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Decision No. 14,967

Appeal of BETH TRADER, on behalf of her son DYLAN, from action of the Board of Education of the Attica Central School District regarding transportation.


Decision No. 14,967


(October 9, 2003)


Harris Beach LLP, attorneys for respondent, Alfred L. Streppa, Esq., of counsel

  MILLS, Commissioner.--Petitioner appeals the refusal of the Board of Education of the Attica Central School District ("respondent") to provide transportation for her son, Dylan.  The appeal must be dismissed.

Petitioner claims she and Dylan live .7 miles from the school he attends in respondent"s school district.  Petitioner alleges that there is no sidewalk on her property and that her residence is located on a state highway with a forty-mile per hour speed limit.   Petitioner further alleges that respondent provides bus transportation to other children who live even closer to the school.

By letter dated October 15, 2002, respondent"s superintendent notified petitioner that respondent denied her request for transportation.  However, it appears that transportation was provided at some point.  By letter dated November 15, 2002, the school business administrator notified petitioner that her "arrangement" with another family "does not fall within the spirit of the law" and that, effective November 18, 2002, Dylan would not be afforded district transportation.  This appeal ensued.

 Petitioner requests that respondent"s action be set aside and that respondent be directed to provide transportation for Dylan.  Respondent asserts that petitioner"s claim is untimely and contends that Dylan is not entitled to transportation.

An appeal to the Commissioner of Education must be commenced within thirty days of the making of the decision or the performance of the act complained of, unless excused by the Commissioner for good cause shown (8 NYCRR "275.16; Appeal of Recore, 42 Ed Dept Rep ___, Decision No. 14,856; Appeal of Phillips, 40 id. 241, Decision No. 14,471).  By letter dated October 15, 2002, petitioner was notified that respondent denied her request.  Evidently, an alternate arrangement was made and Dylan received transportation at some point.  Petitioner was informed of respondent"s final determination to discontinue transportation by letter dated November 15, 2002.  Petitioner"s counsel first served the petition on November 25, 2002.  However, the petition did not contain the notice required by "275.11 of the Commissioner"s regulations.  My Office of Counsel notified the attorney who then represented petitioner that if he promptly re-served a corrected petition, the appeal would be deemed to have been instituted on November 25, 2002.  The corrected petition was re-served as directed.  Accordingly, I will not dismiss the appeal as untimely.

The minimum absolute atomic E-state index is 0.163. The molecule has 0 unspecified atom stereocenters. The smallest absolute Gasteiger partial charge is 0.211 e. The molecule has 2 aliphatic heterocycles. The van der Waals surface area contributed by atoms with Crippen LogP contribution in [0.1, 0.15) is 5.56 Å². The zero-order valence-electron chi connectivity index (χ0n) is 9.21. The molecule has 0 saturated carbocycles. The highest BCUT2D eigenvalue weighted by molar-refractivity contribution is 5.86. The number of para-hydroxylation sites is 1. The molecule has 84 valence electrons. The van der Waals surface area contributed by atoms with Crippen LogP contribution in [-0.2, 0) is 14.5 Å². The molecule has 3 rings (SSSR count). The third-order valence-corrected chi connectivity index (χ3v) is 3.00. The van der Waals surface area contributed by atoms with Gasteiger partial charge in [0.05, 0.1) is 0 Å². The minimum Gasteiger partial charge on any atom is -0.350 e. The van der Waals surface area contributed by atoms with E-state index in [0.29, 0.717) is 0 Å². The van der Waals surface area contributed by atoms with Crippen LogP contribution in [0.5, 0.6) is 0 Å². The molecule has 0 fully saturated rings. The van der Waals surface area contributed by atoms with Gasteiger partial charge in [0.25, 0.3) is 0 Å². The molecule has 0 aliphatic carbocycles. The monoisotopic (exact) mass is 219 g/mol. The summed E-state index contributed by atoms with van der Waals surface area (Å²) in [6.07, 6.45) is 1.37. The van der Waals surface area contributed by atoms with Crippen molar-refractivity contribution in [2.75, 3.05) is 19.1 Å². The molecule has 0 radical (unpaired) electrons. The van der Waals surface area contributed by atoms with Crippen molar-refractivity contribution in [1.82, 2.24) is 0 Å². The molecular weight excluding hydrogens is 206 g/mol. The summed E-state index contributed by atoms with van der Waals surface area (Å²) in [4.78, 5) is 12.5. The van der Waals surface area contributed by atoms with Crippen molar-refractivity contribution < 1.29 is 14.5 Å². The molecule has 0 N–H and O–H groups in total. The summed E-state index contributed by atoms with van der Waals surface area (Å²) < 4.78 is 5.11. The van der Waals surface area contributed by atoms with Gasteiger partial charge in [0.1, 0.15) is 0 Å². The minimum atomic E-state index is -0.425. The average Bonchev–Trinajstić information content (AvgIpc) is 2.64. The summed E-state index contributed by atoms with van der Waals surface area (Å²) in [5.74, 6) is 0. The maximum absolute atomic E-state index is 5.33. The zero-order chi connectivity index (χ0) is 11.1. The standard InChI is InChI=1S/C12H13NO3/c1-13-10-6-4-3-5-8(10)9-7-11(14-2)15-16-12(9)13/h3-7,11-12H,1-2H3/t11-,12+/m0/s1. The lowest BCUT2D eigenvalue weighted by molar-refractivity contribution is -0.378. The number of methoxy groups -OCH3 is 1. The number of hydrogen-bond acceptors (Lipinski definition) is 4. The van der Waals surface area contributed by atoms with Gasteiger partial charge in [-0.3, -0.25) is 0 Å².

Education Law "3635(1)(a) provides in pertinent part:

"transportation shall be provided for all children attending grades kindergarten through eight who live more than two miles from the school which they legally attend and for all children attending grades nine through twelve who live more than three miles from the school which they legally attend and shall be provided for each such child up to a distance of fifteen miles, the distances in each case being measured by the nearest available route from home to school.

This provision also gives a board of education discretion to provide transportation within a lesser distance as long as it is offered equally to all children in like circumstances residing in the district.  However, transportation for a lesser or greater distance than that set forth in Education Law "3635(1)(a) may only be provided upon approval by the voters of the district (Appeal of Mogel, 41 Ed Dept Rep 127, Decision No. 14,636; Appeal of Wenger, 37 id. 5, Decision No. 13,790).

Respondent states that its policy provides for transportation in accordance with the distances set forth in Education Law "3635(1)(a).  There is nothing in the record to indicate that district voters have approved transportation for children who live less than the statutorily prescribed distances from school.  Petitioner acknowledges that she lives .7 miles from Dylan"s school.  Accordingly, Dylan is not entitled to transportation.

Petitioner submits an unsworn letter that purports to be from a student who allegedly was provided transportation in circumstances similar to Dylan"s.  However, the letter is unclear and does not substantiate petitioner"s claim that respondent is not providing bus transportation equally to all children in like circumstances.

     Pursuant to Education Law "3635-b, respondent has established some child safety zones where it provides transportation to children who would be otherwise ineligible for transportation.  However, Dylan does not live in any of respondent"s established child safety zones and petitioner apparently has not requested that such a zone be created around her residence.

Based on the record before me, I cannot conclude that respondent"s determination was arbitrary, capricious, or unreasonable.